How is the Web screwed up?

Kevin Lynch, Adobe’s CTO, asks the crowd at the Adobe Engage event yesterday an interesting question: how is the Web screwed up? People from across the industry answer in the video.

How would you answer it?

My answer? There are too many silos that don’t know about each other. Does Upcoming.org know about Flickr? Barely. Does it know about Yelp? No. How about Facebook. Nope. MySpace? Nope. YouTube? Nope. Does it gather my social network off of Orkut? Nope. Does it talk to Dopplr? Nope. How about other Web services? Nope.

Until we fix that the Web is screwed up.

34 thoughts on “How is the Web screwed up?

  1. 1> Web pages are read-only
    2> Web pages require a server
    3> Web servers can be censored
    4> Web links are unidirectional
    5> Hypertext Markup Language is really Hypertext Formatting Language
    6> IP4 is running out of addresses
    7> The internet backbone isn’t redundant, nor is it survivable
    8> The last mile is still in the hands of corporations
    9> Internet Access, instead of Internet Connectivity
    I could probably go on for a while…

  2. 1> Web pages are read-only
    2> Web pages require a server
    3> Web servers can be censored
    4> Web links are unidirectional
    5> Hypertext Markup Language is really Hypertext Formatting Language
    6> IP4 is running out of addresses
    7> The internet backbone isn’t redundant, nor is it survivable
    8> The last mile is still in the hands of corporations
    9> Internet Access, instead of Internet Connectivity
    I could probably go on for a while…

  3. The self healing design of the Internet hasn’t been extended into the application layer with the browser. It would be very easy for DNS to reply to a browser with multiple IP addresses much as with MX records. This would make automated failover for cheap static sites trivial and dynamic sites easier.

    I was trying to be >relatively< practical but I can’t resist. Let’s also have mesh wireless Internet for everyone provided by the electric utilities for free and financed by their new ability to make generation and usage more efficient.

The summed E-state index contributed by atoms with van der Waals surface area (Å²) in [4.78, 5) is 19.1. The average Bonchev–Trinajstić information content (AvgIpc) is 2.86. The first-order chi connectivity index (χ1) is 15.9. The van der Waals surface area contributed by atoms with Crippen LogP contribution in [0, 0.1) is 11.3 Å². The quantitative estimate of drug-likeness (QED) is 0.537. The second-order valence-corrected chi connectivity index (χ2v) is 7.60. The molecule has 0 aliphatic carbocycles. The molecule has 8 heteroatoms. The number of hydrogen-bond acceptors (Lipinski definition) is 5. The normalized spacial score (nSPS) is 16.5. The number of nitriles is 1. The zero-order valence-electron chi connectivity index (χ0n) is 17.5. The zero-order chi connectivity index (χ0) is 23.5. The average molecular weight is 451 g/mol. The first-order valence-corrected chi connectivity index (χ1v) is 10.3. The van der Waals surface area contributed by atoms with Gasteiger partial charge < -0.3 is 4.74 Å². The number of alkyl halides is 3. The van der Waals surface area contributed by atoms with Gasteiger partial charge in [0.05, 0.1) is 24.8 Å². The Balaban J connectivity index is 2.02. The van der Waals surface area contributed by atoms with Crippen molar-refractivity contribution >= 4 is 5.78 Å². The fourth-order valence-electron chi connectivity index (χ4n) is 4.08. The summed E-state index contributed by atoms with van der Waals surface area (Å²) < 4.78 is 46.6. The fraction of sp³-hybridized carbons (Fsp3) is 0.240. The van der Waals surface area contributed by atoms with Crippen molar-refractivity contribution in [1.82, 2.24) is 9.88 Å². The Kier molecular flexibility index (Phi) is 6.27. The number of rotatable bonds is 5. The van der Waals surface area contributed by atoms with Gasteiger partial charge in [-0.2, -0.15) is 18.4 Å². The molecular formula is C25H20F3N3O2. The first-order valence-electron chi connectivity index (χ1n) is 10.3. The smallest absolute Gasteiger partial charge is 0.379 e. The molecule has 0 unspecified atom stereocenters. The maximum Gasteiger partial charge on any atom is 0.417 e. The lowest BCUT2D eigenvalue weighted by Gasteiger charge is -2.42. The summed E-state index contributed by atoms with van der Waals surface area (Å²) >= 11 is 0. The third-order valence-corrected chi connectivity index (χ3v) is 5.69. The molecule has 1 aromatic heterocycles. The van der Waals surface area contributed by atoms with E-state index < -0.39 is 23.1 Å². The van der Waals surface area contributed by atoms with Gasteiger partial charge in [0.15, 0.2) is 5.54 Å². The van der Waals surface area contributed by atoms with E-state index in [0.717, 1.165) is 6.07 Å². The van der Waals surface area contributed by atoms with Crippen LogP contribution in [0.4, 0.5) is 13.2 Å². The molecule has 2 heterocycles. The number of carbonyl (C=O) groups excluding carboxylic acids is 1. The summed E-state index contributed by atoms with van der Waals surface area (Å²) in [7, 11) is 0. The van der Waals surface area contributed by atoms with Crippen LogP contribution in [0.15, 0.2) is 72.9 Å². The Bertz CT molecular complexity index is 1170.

4. The self healing design of the Internet hasn’t been extended into the application layer with the browser. It would be very easy for DNS to reply to a browser with multiple IP addresses much as with MX records. This would make automated failover for cheap static sites trivial and dynamic sites easier.

    I was trying to be >relatively< practical but I can’t resist. Let’s also have mesh wireless Internet for everyone provided by the electric utilities for free and financed by their new ability to make generation and usage more efficient.

  5. All depends on which you think ultimately creates more value – my ability to interact with ‘different’communities in different ways, or the ability to create one single reputation-rich identity.
    I’m talking about exactly this at BlogTalk2008 in Cork next week.

  6. All depends on which you think ultimately creates more value – my ability to interact with ‘different’communities in different ways, or the ability to create one single reputation-rich identity.
    I’m talking about exactly this at BlogTalk2008 in Cork next week.